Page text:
Studio Saturdays: Perfectly Imperfect Hand Lettering

I am the greatest admirer of calligraphy. I would gladly pay just to watch someone create words in Spencerian script or Copperplate, because it’s truly poetry in motion.

But I must confess, I am a calligraphy workshop dropout. My practice pages looked like Rorschach tests, and I was always the worst one in class. It dawned on me one day that what I gravitate to in hand lettering are wonky lines, funky shapes, and off-center spacing—the beauty of the imperfect. So I started creating lettering that reflects my artistic style, and found my passion.

Hand lettered journal
My food and cooking journal is filled with hand lettering.

I have more fun now, am no longer stressed about creating perfect letters, and I love the process. Although I add lettering to many of my art journal pages, my favorite journal to work in is my food and cooking journal. I started this book a couple of years ago not just for recipes, but also for keeping food memories and journaling about memorable dishes and dining experiences. Lettering just seemed like a natural element to emphasize for this book, and I use a variety of styles on a page—some that I make up on the spot—and they all add to the interest and individuality.

Here’s a page I did about my famous guacamole recipe. Okay, it’s not really famous, but it is super delicious. When I do a page like this I like to block out the letters lightly in pencil first. As much as I love wonkiness, there’s nothing worse than running out of room andhavingtosquishallyourletterstogethertomakethemfit.

I wrote “guacamole” in a neat version of my normal script, then went back and fattened up the left side of each letter to create space for some color.  I wrote “so good” in a goofy block font. Drawings of some of the recipe ingredients were blocked in, along with a chevron design. I thought I might add some collage elements and auditioned them at the bottom of the page.

Hand lettered journal page
When working on a page, I pencil in my lettering first.

After drawing over the pencil lines with a black Faber-Castell PITT artist pen and erasing the pencil, the letters and drawings were colored in a guacamole-friendly palette of red, orange, yellow, and green watercolor. I ended up hating the word “Yum!” where I put it, so I drew a salt shaker, cut it out, and pasted it over the word. As I always say, there are no mistakes in art, only opportunities!

The word “ingredients” is another exaggerated version of my own script; I just kept my pen very loose and left a lot of space between letters.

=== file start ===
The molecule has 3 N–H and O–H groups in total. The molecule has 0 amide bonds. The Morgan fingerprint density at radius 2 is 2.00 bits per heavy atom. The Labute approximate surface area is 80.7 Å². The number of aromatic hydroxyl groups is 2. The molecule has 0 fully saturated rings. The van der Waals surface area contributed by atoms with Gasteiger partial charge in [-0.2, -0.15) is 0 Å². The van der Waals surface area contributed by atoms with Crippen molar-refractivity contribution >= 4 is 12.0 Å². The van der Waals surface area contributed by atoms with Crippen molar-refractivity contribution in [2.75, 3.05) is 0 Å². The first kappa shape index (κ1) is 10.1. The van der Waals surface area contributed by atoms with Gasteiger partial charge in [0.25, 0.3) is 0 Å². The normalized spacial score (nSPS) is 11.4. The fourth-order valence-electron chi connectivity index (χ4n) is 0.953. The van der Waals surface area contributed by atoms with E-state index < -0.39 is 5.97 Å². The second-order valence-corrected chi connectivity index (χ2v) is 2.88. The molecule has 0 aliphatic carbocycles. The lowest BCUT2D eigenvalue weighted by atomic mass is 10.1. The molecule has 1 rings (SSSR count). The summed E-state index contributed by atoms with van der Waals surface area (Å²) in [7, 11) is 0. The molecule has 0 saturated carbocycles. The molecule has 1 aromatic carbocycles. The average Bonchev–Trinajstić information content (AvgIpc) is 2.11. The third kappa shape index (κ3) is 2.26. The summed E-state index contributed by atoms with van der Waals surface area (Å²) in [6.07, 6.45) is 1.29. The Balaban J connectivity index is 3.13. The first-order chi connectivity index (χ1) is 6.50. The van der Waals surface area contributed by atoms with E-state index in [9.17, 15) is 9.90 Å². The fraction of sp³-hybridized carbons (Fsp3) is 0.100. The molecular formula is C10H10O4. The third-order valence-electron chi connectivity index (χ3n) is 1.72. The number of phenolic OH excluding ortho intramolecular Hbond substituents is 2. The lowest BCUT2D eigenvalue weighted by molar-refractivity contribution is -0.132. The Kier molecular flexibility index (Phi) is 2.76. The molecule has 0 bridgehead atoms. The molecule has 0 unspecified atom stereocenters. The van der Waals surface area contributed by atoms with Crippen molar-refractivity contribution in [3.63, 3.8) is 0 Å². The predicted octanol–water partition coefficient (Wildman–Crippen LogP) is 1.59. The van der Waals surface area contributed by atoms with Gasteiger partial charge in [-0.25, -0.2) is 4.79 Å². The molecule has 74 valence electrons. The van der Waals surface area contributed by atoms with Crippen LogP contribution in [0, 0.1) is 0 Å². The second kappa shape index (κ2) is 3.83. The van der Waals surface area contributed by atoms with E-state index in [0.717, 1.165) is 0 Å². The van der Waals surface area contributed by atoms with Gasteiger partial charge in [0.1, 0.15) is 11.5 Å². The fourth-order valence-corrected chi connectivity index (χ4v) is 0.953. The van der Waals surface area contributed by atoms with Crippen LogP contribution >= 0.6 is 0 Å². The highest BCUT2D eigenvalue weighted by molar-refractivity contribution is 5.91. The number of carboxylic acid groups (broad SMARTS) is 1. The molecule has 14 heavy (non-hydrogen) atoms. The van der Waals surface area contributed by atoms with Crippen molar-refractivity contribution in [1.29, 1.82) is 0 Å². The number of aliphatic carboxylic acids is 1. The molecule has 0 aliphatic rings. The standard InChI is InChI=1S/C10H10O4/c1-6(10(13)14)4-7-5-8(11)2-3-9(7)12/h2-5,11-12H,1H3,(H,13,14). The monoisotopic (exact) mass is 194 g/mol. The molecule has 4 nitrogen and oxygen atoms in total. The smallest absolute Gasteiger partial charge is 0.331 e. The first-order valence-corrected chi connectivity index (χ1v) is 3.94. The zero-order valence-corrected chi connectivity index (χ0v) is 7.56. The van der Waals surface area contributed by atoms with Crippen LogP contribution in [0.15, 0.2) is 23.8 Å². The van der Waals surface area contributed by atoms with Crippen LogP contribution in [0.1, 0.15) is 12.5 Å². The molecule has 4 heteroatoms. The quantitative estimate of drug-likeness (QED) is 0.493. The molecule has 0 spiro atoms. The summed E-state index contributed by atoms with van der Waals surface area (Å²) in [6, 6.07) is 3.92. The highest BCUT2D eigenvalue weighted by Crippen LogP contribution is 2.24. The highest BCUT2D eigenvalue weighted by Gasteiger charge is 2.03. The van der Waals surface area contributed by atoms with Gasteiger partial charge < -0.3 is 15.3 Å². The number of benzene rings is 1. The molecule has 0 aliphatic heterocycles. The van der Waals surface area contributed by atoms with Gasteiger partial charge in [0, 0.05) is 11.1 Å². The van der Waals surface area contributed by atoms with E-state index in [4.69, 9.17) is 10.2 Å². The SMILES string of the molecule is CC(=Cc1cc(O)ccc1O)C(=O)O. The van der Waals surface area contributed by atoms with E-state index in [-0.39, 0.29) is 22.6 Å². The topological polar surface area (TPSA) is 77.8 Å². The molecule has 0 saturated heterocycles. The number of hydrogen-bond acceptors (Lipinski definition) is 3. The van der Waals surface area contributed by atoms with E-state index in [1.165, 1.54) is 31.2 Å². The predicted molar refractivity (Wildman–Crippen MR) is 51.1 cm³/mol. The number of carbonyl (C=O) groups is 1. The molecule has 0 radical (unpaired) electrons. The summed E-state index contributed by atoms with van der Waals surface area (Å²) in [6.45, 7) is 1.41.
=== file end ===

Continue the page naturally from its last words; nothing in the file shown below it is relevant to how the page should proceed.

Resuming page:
Hand lettering with watercolor
I added watercolor to make the words pop.

I always write recipes and journaling in my own handwriting. If I make a mistake I just cross it out or paint or cover over it with something—I don’t get too crazy about it.

With some space left over at the bottom I decided against the collage elements and brought back “yum,” but this time in script, using a Zig Clean Color Real Brush pen blended with a damp paintbrush. A drop shadow was added with a graphite pencil and a blending stump, and I glued bits of text paper around the border. By the way, if you don’t know that the lettering-friendly world of markers and pens is virtually bottomless, grab something and hold on tight, you’re in for quite a ride. You’ll have a lot of fun trying out new supplies, and most are inexpensive.

Food journal page with hand lettering
The finished page, with more lettering, color, and collage.

Here’s another page I did praising raspberries as the official taste of summer, based on a childhood food memory. I used a few different lettering styles, and again incorporated watercolor and collage. Quick tip: I use a page in the back of my journal to try out letters and pens to see how they’ll work. I either cut this page out later or collage something over it.

Hand-lettered journal page
A hand-lettered page about raspberries.

Most people hate their handwriting, but that’s no excuse not to try lettering. I can point to dozens of “mistakes” on these pages, but what good would that do? My lettering isn’t perfect, and I never want it to be.

If this has convinced you to add lettering to your mixed-media art repertoire, you can’t do better than these resources below. Each one will help you get started, or enhance the skills you already have. I suggest starting today!

Creative Lettering Workshop: Combining Art with Quotes in Mixed Media Joanne Sharpe’s Letter Love Lettering Lessons: Volume Volume 8 with Pam Garrison
Buy Book
Buy Collection
Download Lesson
Download eBook


The Art of Whimsical Lettering More Creative Lettering Art Lettering Workshop
Buy Book
Buy Book
Download eBook Download Video

Find more resources for lettering (and much more) in the

Cloth Paper Scissors Shop!


Art Journaling and Lettering, Blog


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